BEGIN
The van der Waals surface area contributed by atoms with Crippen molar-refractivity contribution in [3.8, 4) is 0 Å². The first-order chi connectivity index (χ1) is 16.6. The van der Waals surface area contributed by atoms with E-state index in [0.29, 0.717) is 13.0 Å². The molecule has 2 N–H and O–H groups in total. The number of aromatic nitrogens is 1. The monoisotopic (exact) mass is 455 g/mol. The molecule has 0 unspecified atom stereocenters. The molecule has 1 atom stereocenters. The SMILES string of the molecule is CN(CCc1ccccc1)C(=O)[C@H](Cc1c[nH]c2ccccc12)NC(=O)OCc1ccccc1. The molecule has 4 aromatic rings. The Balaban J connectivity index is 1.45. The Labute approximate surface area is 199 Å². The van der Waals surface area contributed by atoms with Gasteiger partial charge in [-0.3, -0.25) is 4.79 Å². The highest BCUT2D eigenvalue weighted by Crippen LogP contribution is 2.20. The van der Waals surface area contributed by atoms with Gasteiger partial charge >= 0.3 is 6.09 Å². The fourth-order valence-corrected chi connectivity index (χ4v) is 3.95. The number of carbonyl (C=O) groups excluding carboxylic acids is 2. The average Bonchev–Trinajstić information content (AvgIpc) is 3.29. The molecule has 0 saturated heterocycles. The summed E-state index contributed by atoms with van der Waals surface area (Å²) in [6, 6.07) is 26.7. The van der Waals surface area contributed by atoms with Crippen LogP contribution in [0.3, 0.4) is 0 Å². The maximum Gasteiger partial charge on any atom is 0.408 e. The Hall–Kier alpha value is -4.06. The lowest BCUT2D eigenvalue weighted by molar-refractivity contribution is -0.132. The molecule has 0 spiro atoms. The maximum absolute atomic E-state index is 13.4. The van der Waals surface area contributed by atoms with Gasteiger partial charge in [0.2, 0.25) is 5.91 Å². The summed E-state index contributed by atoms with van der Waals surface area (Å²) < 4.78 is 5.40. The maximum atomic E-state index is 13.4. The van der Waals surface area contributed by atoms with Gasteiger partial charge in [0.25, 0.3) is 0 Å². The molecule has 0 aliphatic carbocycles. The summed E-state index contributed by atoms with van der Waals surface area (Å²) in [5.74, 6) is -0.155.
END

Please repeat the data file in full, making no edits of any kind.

The van der Waals surface area contributed by atoms with Crippen molar-refractivity contribution in [3.8, 4) is 0 Å². The first-order chi connectivity index (χ1) is 16.6. The van der Waals surface area contributed by atoms with E-state index in [0.29, 0.717) is 13.0 Å². The molecule has 2 N–H and O–H groups in total. The number of aromatic nitrogens is 1. The monoisotopic (exact) mass is 455 g/mol. The molecule has 0 unspecified atom stereocenters. The molecule has 1 atom stereocenters. The SMILES string of the molecule is CN(CCc1ccccc1)C(=O)[C@H](Cc1c[nH]c2ccccc12)NC(=O)OCc1ccccc1. The molecule has 4 aromatic rings. The Balaban J connectivity index is 1.45. The Labute approximate surface area is 199 Å². The van der Waals surface area contributed by atoms with Gasteiger partial charge in [-0.3, -0.25) is 4.79 Å². The highest BCUT2D eigenvalue weighted by Crippen LogP contribution is 2.20. The van der Waals surface area contributed by atoms with Gasteiger partial charge >= 0.3 is 6.09 Å². The fourth-order valence-corrected chi connectivity index (χ4v) is 3.95. The number of carbonyl (C=O) groups excluding carboxylic acids is 2. The average Bonchev–Trinajstić information content (AvgIpc) is 3.29. The molecule has 0 saturated heterocycles. The summed E-state index contributed by atoms with van der Waals surface area (Å²) in [6, 6.07) is 26.7. The van der Waals surface area contributed by atoms with Crippen LogP contribution in [0.3, 0.4) is 0 Å². The maximum Gasteiger partial charge on any atom is 0.408 e. The Hall–Kier alpha value is -4.06. The lowest BCUT2D eigenvalue weighted by molar-refractivity contribution is -0.132. The molecule has 0 spiro atoms. The maximum absolute atomic E-state index is 13.4. The van der Waals surface area contributed by atoms with Gasteiger partial charge in [0.2, 0.25) is 5.91 Å². The summed E-state index contributed by atoms with van der Waals surface area (Å²) < 4.78 is 5.40. The maximum atomic E-state index is 13.4. The van der Waals surface area contributed by atoms with Gasteiger partial charge in [0.25, 0.3) is 0 Å². The molecule has 0 aliphatic carbocycles. The summed E-state index contributed by atoms with van der Waals surface area (Å²) in [5.74, 6) is -0.155.